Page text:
Shimskey, Rick W.; Billing, Justin M.; Buck, Edgar C.; Casella, Amanda J.; Crum, Jarrod V.; Daniel, Richard C.; Draper, Kathryn E.; Edwards, Matthew K.; Hallen, Richard T.; Kozelisky, Anne E.; MacFarlan, Paul J.; Peterson, Reid A.; Swoboda, Robert G.

2009-03-02T23:59:59.000Z

460

ITP Mining: Energy and Environmental Profile of the U.S. Mining Industry (December 2002)  

Energy.gov (U.S. Department of Energy (DOE))

The U.S. Department of Energy and the National Mining Association are working in partnership to implement the Mining Industry of the Future strategy.

Note: This page contains sample records for the topic "in-situ leach mining" from the National Library of EnergyBeta (NLEBeta).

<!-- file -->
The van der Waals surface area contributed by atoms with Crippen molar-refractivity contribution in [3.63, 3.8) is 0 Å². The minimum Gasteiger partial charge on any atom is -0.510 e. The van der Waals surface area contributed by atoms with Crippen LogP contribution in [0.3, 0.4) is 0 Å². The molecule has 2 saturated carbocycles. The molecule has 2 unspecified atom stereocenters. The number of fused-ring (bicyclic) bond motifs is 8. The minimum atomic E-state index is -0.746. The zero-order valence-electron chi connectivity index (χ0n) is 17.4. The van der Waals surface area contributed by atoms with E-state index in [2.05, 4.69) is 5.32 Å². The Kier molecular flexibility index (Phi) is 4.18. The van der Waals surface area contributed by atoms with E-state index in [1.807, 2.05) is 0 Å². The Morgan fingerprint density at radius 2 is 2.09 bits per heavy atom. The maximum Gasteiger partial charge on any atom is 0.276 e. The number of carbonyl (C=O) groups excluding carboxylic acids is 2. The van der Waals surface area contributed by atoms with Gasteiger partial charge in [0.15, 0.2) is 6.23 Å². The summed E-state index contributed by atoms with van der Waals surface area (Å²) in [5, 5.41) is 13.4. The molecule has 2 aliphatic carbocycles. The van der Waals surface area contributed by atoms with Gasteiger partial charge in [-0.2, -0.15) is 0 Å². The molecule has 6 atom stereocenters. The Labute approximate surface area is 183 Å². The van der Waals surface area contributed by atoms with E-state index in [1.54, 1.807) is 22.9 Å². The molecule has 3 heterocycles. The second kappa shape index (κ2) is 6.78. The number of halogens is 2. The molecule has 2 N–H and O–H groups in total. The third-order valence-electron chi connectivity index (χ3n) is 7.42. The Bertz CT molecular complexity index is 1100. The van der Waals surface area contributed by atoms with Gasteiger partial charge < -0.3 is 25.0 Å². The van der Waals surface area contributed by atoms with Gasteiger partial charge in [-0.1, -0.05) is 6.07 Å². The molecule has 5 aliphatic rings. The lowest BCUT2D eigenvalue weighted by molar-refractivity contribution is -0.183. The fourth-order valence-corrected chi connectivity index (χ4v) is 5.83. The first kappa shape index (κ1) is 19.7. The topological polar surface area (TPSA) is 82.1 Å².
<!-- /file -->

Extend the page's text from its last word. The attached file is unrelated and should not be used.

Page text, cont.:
While these samples are representative of the content of NLEBeta,
they are not comprehensive nor are they the most current set.
We encourage you to perform a real-time search of NLEBeta
to obtain the most current and comprehensive results.


461

Oil shale mining, processing, uses, and environmental impacts (citations from the NTIS Data Base). Report for 1964--Mar 1976. [223 abstracts  

SciTech Connect

Exploration, mining, retorting, chemistry, environmental impacts, and policies relating to oil shale research are covered. Abstracts discuss such things as oil shale air and water pollution control, production of synthetic fuels, use of spent oil shale in road construction, identification of research and development priorities, and in situ recovery of shale oil. (This updated bibliography contains 223 abstracts, 87 of which are new entries to the previous edition.) (GRA)

Hundemann, A.S.

1976-05-01T23:59:59.000Z

462

Selective leaching of uranium from uranium-contaminated soils  

SciTech Connect